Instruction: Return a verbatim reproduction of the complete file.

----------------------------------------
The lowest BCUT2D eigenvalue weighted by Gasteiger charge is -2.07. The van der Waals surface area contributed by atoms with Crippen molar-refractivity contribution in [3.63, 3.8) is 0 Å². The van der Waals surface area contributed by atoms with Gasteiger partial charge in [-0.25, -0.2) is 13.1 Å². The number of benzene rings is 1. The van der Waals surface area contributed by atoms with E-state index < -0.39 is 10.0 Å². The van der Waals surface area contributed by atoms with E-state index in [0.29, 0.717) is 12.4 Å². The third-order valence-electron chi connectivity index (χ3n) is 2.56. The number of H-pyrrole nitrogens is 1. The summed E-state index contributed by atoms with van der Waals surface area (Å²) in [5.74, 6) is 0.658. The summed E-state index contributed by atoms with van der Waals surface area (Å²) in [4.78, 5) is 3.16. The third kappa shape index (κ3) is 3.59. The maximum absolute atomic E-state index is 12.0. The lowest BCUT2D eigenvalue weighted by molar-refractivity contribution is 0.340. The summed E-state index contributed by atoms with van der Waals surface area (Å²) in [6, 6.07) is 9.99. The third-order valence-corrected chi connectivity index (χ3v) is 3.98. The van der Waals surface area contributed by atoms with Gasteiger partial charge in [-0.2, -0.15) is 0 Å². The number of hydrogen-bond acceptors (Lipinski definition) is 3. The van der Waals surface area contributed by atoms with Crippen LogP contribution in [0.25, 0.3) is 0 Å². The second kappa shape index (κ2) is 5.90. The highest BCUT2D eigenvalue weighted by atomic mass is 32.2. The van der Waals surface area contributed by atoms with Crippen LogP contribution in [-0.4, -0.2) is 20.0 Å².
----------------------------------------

The lowest BCUT2D eigenvalue weighted by Gasteiger charge is -2.07. The van der Waals surface area contributed by atoms with Crippen molar-refractivity contribution in [3.63, 3.8) is 0 Å². The van der Waals surface area contributed by atoms with Gasteiger partial charge in [-0.25, -0.2) is 13.1 Å². The number of benzene rings is 1. The van der Waals surface area contributed by atoms with E-state index < -0.39 is 10.0 Å². The van der Waals surface area contributed by atoms with E-state index in [0.29, 0.717) is 12.4 Å². The third-order valence-electron chi connectivity index (χ3n) is 2.56. The number of H-pyrrole nitrogens is 1. The summed E-state index contributed by atoms with van der Waals surface area (Å²) in [5.74, 6) is 0.658. The summed E-state index contributed by atoms with van der Waals surface area (Å²) in [4.78, 5) is 3.16. The third kappa shape index (κ3) is 3.59. The maximum absolute atomic E-state index is 12.0. The lowest BCUT2D eigenvalue weighted by molar-refractivity contribution is 0.340. The summed E-state index contributed by atoms with van der Waals surface area (Å²) in [6, 6.07) is 9.99. The third-order valence-corrected chi connectivity index (χ3v) is 3.98. The van der Waals surface area contributed by atoms with Gasteiger partial charge in [-0.2, -0.15) is 0 Å². The number of hydrogen-bond acceptors (Lipinski definition) is 3. The van der Waals surface area contributed by atoms with Crippen LogP contribution in [0.25, 0.3) is 0 Å². The second kappa shape index (κ2) is 5.90. The highest BCUT2D eigenvalue weighted by atomic mass is 32.2. The van der Waals surface area contributed by atoms with Crippen LogP contribution in [-0.4, -0.2) is 20.0 Å².